All three speakers come from diverse backgrounds which extends the scope of the Talks panel. In the conversation, we will traverse how their differing geographic positioning, their works and multifaceted practices, and their providence, affect the way they operate and create, within deeply transdisciplinary environments that they build around themselves.
It is also crucial to explain how I scouted some of the most captivating, interesting and inspiring contemporary practices that founded themselves on beliefs that design can be an element of correlation, between forms, research, knowledge, technical know-how and other allied sectors of creating; how it can empower them to become part of an inclusive narrative. These three have opened the way for various forms of collaborative research in which design, science and fiction merge to analyse the interconnection of themes ranging from automation to energy democracy, and imagining equitable and sustainable futures.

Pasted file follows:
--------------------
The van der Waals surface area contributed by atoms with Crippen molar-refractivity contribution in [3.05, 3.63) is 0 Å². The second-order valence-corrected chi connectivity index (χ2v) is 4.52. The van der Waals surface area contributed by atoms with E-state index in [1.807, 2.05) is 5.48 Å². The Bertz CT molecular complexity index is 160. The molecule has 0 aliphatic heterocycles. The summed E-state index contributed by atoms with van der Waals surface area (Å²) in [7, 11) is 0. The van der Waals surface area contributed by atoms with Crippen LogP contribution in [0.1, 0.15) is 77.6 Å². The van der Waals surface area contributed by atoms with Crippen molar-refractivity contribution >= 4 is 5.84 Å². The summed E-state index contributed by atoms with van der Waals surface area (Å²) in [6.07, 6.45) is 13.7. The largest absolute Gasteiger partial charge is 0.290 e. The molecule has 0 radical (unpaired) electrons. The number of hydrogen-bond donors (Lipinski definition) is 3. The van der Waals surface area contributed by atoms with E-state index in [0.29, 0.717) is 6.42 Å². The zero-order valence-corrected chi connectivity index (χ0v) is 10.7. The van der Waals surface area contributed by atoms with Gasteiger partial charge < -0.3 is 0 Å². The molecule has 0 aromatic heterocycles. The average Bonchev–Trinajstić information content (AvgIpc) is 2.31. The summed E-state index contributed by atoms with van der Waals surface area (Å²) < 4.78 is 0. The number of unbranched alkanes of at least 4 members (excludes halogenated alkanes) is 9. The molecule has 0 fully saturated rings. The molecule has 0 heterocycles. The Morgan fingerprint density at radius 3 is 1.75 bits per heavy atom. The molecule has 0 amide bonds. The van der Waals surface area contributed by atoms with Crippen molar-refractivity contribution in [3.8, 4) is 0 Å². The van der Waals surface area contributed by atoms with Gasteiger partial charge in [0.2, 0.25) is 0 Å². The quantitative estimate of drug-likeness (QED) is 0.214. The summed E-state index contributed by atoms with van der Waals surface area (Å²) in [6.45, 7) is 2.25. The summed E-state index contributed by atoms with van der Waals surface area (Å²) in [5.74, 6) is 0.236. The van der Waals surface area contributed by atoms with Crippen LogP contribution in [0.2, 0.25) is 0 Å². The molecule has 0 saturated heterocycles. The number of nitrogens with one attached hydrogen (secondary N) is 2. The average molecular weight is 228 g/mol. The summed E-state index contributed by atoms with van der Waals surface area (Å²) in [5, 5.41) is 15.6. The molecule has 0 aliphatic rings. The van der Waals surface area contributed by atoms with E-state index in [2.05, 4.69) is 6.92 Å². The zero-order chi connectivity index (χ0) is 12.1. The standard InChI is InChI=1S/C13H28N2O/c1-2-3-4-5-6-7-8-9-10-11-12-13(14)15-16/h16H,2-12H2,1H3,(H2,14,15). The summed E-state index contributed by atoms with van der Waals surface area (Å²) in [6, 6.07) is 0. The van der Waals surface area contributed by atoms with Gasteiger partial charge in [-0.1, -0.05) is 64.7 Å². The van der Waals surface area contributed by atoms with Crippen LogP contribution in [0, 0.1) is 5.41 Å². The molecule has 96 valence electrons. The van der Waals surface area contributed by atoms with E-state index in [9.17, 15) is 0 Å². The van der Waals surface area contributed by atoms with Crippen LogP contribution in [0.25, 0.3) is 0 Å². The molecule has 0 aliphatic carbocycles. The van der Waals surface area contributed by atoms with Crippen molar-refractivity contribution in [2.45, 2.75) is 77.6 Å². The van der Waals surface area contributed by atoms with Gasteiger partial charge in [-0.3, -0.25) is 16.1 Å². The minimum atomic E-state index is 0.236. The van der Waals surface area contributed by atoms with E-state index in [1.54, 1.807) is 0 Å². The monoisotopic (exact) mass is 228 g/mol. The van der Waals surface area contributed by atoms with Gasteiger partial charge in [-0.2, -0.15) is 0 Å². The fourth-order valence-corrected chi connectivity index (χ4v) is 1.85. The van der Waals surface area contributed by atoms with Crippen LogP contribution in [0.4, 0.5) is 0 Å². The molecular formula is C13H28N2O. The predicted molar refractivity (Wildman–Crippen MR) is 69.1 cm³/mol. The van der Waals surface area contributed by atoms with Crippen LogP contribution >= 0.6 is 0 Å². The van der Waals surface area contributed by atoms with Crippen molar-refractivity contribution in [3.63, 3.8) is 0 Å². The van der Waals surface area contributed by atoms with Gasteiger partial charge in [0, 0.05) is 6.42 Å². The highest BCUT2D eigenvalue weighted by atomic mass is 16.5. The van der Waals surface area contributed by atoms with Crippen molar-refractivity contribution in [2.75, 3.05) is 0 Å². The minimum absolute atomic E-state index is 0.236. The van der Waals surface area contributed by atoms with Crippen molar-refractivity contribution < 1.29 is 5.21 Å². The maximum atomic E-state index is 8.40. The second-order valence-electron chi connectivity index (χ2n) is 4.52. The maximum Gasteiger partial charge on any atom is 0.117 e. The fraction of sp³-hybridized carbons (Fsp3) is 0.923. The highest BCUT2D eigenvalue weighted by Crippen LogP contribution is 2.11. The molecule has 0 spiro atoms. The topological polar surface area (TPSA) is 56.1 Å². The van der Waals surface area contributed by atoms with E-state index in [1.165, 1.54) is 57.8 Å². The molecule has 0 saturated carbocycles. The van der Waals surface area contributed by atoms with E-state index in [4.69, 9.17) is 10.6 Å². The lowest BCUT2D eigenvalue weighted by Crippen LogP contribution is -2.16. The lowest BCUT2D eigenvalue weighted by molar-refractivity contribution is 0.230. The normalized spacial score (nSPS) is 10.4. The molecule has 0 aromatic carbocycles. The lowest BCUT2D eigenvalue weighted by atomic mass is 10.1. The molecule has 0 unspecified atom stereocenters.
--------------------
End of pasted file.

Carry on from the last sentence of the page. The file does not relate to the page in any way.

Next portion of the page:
Liam is someone who has a background in architecture, but went beyond the idea of it as just a practice of building environments in a physical sense – these environments can break and be remade in so many ways. He is also a designer, director and a BAFTA nominated producer who operates in the spaces between design, fiction and futures.
Another aspect that stays common to all three is that they understand this idea of future-making or, future "storytelling". It is not a practice of being driven by any form of techno-utopian-dystopianism, or techno-influenced creations that are black and white, but rather, a more investigative and explorative sense that seeks the myriad, untapped possibilities that lie in between. Similarly, Anab of Superflux, is a designer, filmmaker, futurist and educator who grew up in India, and certainly champions this specialist approach with her research-led, celebrated portfolio.
These discussions help foster alliances across all these borders, keeping in mind the future of our planet as well as the design and architectural discipline’s evolution. This is also crucial within the context of Salone, an internationally known design fair that has historically celebrated its role as a reagent in acknowledging future-led, innovative and sustainable designs. One hopes that with outreach like theirs, this message can amplify and reach younger audiences, to help further these confrontations with design.